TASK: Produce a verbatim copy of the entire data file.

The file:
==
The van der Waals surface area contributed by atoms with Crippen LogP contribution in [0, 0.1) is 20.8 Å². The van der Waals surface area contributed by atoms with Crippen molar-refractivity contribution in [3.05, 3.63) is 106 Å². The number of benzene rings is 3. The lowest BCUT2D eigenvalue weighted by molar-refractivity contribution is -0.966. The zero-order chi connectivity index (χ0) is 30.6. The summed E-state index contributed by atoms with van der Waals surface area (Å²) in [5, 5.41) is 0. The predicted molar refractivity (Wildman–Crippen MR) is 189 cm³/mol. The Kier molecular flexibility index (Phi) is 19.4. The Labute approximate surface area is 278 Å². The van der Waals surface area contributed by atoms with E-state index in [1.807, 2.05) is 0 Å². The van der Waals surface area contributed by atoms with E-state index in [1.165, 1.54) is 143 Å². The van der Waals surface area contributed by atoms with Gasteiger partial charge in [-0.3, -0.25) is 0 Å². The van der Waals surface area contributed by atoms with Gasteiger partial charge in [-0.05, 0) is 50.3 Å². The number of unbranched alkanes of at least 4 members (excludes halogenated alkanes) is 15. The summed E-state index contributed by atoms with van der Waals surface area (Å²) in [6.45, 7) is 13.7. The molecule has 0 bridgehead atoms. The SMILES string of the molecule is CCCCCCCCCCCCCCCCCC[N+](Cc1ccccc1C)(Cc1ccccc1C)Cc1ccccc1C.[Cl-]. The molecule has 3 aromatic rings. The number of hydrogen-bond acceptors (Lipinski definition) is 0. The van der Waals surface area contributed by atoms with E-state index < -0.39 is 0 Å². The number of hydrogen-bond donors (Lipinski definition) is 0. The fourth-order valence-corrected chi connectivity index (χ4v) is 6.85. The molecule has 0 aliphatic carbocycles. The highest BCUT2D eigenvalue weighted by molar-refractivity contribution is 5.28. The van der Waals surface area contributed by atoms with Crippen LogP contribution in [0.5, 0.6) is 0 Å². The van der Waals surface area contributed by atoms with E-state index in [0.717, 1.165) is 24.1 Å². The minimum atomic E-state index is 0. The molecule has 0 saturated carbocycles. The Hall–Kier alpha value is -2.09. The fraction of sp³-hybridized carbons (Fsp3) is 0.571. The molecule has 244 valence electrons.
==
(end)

The van der Waals surface area contributed by atoms with Crippen LogP contribution in [0, 0.1) is 20.8 Å². The van der Waals surface area contributed by atoms with Crippen molar-refractivity contribution in [3.05, 3.63) is 106 Å². The number of benzene rings is 3. The lowest BCUT2D eigenvalue weighted by molar-refractivity contribution is -0.966. The zero-order chi connectivity index (χ0) is 30.6. The summed E-state index contributed by atoms with van der Waals surface area (Å²) in [5, 5.41) is 0. The predicted molar refractivity (Wildman–Crippen MR) is 189 cm³/mol. The Kier molecular flexibility index (Phi) is 19.4. The Labute approximate surface area is 278 Å². The van der Waals surface area contributed by atoms with E-state index in [1.807, 2.05) is 0 Å². The van der Waals surface area contributed by atoms with E-state index in [1.165, 1.54) is 143 Å². The van der Waals surface area contributed by atoms with Gasteiger partial charge in [-0.3, -0.25) is 0 Å². The van der Waals surface area contributed by atoms with Gasteiger partial charge in [-0.05, 0) is 50.3 Å². The number of unbranched alkanes of at least 4 members (excludes halogenated alkanes) is 15. The summed E-state index contributed by atoms with van der Waals surface area (Å²) in [6.45, 7) is 13.7. The molecule has 0 bridgehead atoms. The SMILES string of the molecule is CCCCCCCCCCCCCCCCCC[N+](Cc1ccccc1C)(Cc1ccccc1C)Cc1ccccc1C.[Cl-]. The molecule has 3 aromatic rings. The number of hydrogen-bond acceptors (Lipinski definition) is 0. The van der Waals surface area contributed by atoms with E-state index < -0.39 is 0 Å². The number of hydrogen-bond donors (Lipinski definition) is 0. The fourth-order valence-corrected chi connectivity index (χ4v) is 6.85. The molecule has 0 aliphatic carbocycles. The highest BCUT2D eigenvalue weighted by molar-refractivity contribution is 5.28. The van der Waals surface area contributed by atoms with Crippen LogP contribution in [0.5, 0.6) is 0 Å². The van der Waals surface area contributed by atoms with E-state index in [0.717, 1.165) is 24.1 Å². The minimum atomic E-state index is 0. The molecule has 0 saturated carbocycles. The Hall–Kier alpha value is -2.09. The fraction of sp³-hybridized carbons (Fsp3) is 0.571. The molecule has 244 valence electrons.